SETTING UP

THAI REPRESENTATIVE OFFICE

The Foreign Business Act has some mandatory requirements that need to be satisfied for obtaining a Foreign Business License for setting up a 100% foreign-owned company in Thailand. This process may take a lot of time. However, foreign companies who want to perform market research and assist in exploring new opportunities or partners, usually, opt for establishing a Representative Office in Thailand before setting up a permanent Thai company.

The Civil and Commercial Code in Thailand permits foreign companies to establish their Representative Office in Thailand. A Representative Office is only an extension or a subsidiary of your parent company or head office, hence, it can only exercise activities as described below. However, a Representative Office is subjected to fulfilling fewer conditions as compared to other foreign companies in Thailand. One of the major difference between a Representative Office and a Thai company is that the Representative Offices cannot invoice within Thailand, consequently, they will not pay any income tax making tax reporting and accounting obligations lenient.

Thai Representative Office Rights

  • Trading of goods and services in Thailand for the head office.
  • Monitoring and checking the quality and quantity of goods or services purchased or commissioned in Thailand bu the head office.
  • Advertising and disseminating relevant information related to new goods or services of the office.
  • Reporting business operations in Thailand for the head office

Thai Representative Office Obligations

  • A Representative Office in Thailand must not involve itself into non-revenue generating activities.
  • A Representative Office in Thailand has no authority to directly accept or place orders, or make sale offers within Thailand.
  • The Head office or the Parent company must bear all the expenses of the Representative Office.
  • Except interest on a deposit of remitted funds, a Representative Office will not pay corporate income tax according to the Revenue code.

The Representative Office has the right to hire native staff under contracts, offer office premises at lease, open a local bank account to pay for the expenditures incurred and receive remittance from the head office. A Representative Office must appoint a "principle manager" to look after the operational activities of the office in Thailand. The head office appoints the manager, either foreign or a Thai national, directly for the Representative Office. A foreign national can be appointed as a manager if the foreign national is a resident in Thailand and fulfills the requirements of working in Thailand legally.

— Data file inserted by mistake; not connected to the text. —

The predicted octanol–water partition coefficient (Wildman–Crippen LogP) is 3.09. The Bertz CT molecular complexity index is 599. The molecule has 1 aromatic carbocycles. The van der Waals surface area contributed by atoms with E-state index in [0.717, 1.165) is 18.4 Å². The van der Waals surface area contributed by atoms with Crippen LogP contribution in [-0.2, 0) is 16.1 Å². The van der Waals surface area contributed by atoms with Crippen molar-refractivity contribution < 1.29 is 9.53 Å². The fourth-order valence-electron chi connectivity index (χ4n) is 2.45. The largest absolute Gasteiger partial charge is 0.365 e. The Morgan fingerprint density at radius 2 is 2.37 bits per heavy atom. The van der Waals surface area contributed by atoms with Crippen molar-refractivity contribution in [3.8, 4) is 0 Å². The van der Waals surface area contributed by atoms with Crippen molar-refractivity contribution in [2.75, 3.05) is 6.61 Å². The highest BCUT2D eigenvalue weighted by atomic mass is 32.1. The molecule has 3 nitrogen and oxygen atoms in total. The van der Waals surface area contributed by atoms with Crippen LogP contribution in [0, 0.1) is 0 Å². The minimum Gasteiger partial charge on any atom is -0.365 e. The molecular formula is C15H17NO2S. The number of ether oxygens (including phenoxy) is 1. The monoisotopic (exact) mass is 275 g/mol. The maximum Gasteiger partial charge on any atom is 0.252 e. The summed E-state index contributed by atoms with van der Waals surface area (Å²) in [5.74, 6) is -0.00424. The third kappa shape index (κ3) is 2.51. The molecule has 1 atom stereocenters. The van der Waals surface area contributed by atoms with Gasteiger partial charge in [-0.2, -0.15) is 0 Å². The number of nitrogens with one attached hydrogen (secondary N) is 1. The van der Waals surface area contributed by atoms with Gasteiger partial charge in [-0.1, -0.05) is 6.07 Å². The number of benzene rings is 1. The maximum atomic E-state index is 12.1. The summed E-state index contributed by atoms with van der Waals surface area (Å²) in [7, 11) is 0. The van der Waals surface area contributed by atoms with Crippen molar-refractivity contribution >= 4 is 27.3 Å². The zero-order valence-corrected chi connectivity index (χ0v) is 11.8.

Representative Office Establishment - Points to Remember

The head office will need to produce company registration documents including certificate of registration, financial statements, passports of the company shareholders and articles of association. These documents must be certified by a notary public where the head office is based. Additionally, all the application forms required should be in Thai version approved by the Ministry of Commerce and should be duly signed by the appointed representative manager. In the event that a foreign manager is appointed, the application form must be duly signed in-person in Thailand. Consequently, once the documentation process is done, the registration and representative license will be completed and issued within 15-20 business days.

Thai Representative Office Closure

The closure of a Representative Office is simple and effortless as compared to the closing process of a company. Once a Representative Company has accomplished its objectives, it can be closed within 60 days.

In case of a Representative Office closure, it will not be required to follow the normal closing process for a company as it is the same legal entity as its office.

Our dedicated team of experienced commercial lawyers will assist you with the professional setup of your Representative Office in Thailand. Contact us today!